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This article is part of the Fall 2022 issue of the Earth Science Matters Newsletter. 

scientist weighing snow core
Serena Matt weighing a snow core to determine Snow Water Equivalent. (Photo by Jenn Fair, USGS)

Sleepers River Research Watershed was established in 1958 as an Agricultural Research Service watershed, to understand hydrology in the glaciated New England landscape. The template for the research at Sleepers River is the small watershed approach, where study in a small area simplifies hydrologic process understanding. This approach was pioneered at nearby, well-known, Hubbard Brook Experimental Forest in New Hampshire, where the watershed is the test subject used to explore underlying hydrologic processes.

The U.S. Geological Survey began operations at Sleepers River in 1991, continuing prior research on streamflow generation processes and snow hydrology, using new chemical and isotopic approaches (Shanley et al., 2002; 2015). We added to a rich legacy of hydrologic research with biogeochemical process research, aiming to understand how climatic warming and extreme events affected carbon and nutrient cycling. Further, we recently published chemical and physical data in two comprehensive data releases (Shanley et al., 2021; Matt et al., 2021), and described these and other data releases, such as the 60-year snow record and 35-year ground frost depth record, in a recent data note (Shanley et al., 2022).

The long-term datasets allow assessment of climatic influences on the ecosystem by comparing chemical response in wet and dry, or warm and cold years as proxies for future climate. These kinds of long-term records on snow and streamflow are valuable to assess the magnitude and direction of climatic change and its effects. For example, as a possible indicator of what's in store if future droughts intensify, only in the driest year of our 30-year record did groundwater levels get so low that deep subsoils were exposed to air, causing chemical oxidation that released a large pulse of sulfate to stream water for eight months.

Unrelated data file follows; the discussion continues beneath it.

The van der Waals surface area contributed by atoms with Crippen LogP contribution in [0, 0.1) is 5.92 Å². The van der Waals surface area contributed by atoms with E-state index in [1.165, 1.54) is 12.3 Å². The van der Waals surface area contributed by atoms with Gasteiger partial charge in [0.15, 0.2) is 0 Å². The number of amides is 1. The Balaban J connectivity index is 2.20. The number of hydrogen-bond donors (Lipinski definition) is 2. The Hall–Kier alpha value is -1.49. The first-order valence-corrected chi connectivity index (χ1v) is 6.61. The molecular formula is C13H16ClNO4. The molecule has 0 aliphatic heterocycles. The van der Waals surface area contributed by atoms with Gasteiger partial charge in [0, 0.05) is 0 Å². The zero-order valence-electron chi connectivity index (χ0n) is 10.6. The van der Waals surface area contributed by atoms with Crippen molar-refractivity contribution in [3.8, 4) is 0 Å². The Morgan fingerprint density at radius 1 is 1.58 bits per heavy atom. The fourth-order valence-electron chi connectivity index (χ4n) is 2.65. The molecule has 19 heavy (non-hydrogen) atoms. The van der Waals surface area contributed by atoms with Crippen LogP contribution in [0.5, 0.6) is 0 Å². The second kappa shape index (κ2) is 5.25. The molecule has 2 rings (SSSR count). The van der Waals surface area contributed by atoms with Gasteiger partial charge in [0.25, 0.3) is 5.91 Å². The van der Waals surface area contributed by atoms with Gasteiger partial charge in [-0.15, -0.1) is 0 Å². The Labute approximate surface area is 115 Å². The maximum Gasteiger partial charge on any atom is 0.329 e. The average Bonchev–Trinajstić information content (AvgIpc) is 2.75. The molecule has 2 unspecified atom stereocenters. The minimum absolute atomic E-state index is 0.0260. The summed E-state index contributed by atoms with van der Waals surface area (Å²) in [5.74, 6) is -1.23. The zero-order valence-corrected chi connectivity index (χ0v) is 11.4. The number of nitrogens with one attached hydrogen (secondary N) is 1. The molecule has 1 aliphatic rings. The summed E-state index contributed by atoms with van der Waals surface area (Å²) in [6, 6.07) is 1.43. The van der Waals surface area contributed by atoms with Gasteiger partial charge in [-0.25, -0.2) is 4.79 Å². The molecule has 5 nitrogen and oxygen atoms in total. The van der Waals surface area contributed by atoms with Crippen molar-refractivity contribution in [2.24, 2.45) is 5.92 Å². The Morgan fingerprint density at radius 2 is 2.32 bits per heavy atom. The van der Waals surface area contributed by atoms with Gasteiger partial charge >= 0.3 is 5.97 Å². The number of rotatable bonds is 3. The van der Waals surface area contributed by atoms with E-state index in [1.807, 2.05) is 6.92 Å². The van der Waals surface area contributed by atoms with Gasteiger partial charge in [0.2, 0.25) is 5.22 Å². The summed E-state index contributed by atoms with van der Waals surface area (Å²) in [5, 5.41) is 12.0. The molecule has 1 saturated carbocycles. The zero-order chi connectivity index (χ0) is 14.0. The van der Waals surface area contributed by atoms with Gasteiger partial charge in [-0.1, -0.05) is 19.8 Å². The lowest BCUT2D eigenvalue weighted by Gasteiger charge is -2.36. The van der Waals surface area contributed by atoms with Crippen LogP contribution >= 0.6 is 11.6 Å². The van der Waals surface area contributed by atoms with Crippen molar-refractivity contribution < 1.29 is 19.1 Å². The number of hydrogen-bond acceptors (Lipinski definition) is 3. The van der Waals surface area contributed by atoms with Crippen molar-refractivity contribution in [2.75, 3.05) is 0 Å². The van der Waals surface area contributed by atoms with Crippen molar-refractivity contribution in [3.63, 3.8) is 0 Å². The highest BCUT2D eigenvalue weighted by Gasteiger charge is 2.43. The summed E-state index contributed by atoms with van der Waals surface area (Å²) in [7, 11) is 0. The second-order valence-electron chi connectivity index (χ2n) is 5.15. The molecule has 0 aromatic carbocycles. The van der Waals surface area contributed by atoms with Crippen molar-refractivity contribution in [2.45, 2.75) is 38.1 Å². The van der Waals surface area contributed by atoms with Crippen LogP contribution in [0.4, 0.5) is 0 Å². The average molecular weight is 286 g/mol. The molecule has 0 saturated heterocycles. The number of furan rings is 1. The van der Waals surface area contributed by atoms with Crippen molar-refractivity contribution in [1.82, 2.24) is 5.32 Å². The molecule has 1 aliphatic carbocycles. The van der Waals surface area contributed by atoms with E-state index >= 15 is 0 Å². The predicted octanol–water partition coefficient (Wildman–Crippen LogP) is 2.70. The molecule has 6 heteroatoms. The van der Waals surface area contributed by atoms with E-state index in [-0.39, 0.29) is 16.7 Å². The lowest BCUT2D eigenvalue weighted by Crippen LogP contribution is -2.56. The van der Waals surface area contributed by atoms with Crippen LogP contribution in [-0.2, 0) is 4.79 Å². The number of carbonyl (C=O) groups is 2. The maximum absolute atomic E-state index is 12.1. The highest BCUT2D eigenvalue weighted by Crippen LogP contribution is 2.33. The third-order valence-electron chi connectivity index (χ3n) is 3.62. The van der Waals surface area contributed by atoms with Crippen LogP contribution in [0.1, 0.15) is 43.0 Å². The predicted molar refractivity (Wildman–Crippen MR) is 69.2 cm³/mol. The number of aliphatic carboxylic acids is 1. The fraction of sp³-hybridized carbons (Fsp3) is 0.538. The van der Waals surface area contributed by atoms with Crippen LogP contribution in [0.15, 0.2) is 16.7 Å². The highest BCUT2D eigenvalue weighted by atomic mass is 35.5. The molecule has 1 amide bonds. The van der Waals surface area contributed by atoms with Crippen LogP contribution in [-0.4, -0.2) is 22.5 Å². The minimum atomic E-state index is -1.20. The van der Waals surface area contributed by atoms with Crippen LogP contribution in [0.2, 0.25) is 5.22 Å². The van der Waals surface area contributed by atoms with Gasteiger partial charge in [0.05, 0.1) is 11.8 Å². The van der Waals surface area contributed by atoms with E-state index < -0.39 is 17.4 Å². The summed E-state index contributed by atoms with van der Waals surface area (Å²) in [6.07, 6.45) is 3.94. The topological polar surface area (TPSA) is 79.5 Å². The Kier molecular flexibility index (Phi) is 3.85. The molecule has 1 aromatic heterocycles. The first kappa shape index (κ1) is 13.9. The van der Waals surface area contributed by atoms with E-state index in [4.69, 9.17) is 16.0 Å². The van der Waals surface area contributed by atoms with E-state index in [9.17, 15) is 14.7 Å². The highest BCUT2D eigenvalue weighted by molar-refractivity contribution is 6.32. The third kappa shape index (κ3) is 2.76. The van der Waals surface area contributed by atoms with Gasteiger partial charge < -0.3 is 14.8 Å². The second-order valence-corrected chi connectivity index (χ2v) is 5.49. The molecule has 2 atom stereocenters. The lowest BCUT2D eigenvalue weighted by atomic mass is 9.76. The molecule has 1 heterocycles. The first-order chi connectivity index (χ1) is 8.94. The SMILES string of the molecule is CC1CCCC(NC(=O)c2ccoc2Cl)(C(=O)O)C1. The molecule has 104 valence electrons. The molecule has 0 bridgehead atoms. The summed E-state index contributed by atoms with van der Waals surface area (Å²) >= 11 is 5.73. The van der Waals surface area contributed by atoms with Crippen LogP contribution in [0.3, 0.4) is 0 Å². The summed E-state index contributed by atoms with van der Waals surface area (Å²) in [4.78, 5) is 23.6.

graph of maximum snow water equivalent from 1960 to 2020
Long-term record of maximum annual Snow Water Equivalent (SWE), the depth of water stored in the snowpack, at Station R-1A at Sleepers River, Vermont (Chalmers et al., 2019).

Of note, as a way to enhance the USGS science at Sleepers River, we have also developed productive collaborations with other federal agencies and universities, which includes mentoring the next generation of scientists. Notable student-led research includes papers from the Ph.D. dissertations of Stephen Sebestyen (2009) on seasonal stream carbon and nitrate dynamics and how they are affected by climate change, and Kevin Ryan (2021) on the role of the forest canopy in aqueous carbon contributions to streamwater. Most recently, the new data releases inspired two student-led papers in Hydrological Processes (Porter et al., 2022) and Water Resources Research (Stewart et al., 2021) which capitalize on the long-term data to examine the role of the subsurface in shaping stream chemistry. Veronica Porter of Michigan Tech applied time series of groundwater and soil water chemistry to show that stream chemistry changes can be explained by the depth of water flow paths in the soil. Bryn Stewart of Penn State differentiated solutes with deep sources from those with shallow sources and linked solute dilution or increases during storms to their sources in the soil. Both authors took advantage of the uniquely high temporal and spatial resolution of these datasets to make their findings possible. Their papers were self-motivated but were iteratively shaped and directed through coordinated mentorship from their academic and USGS advisors.

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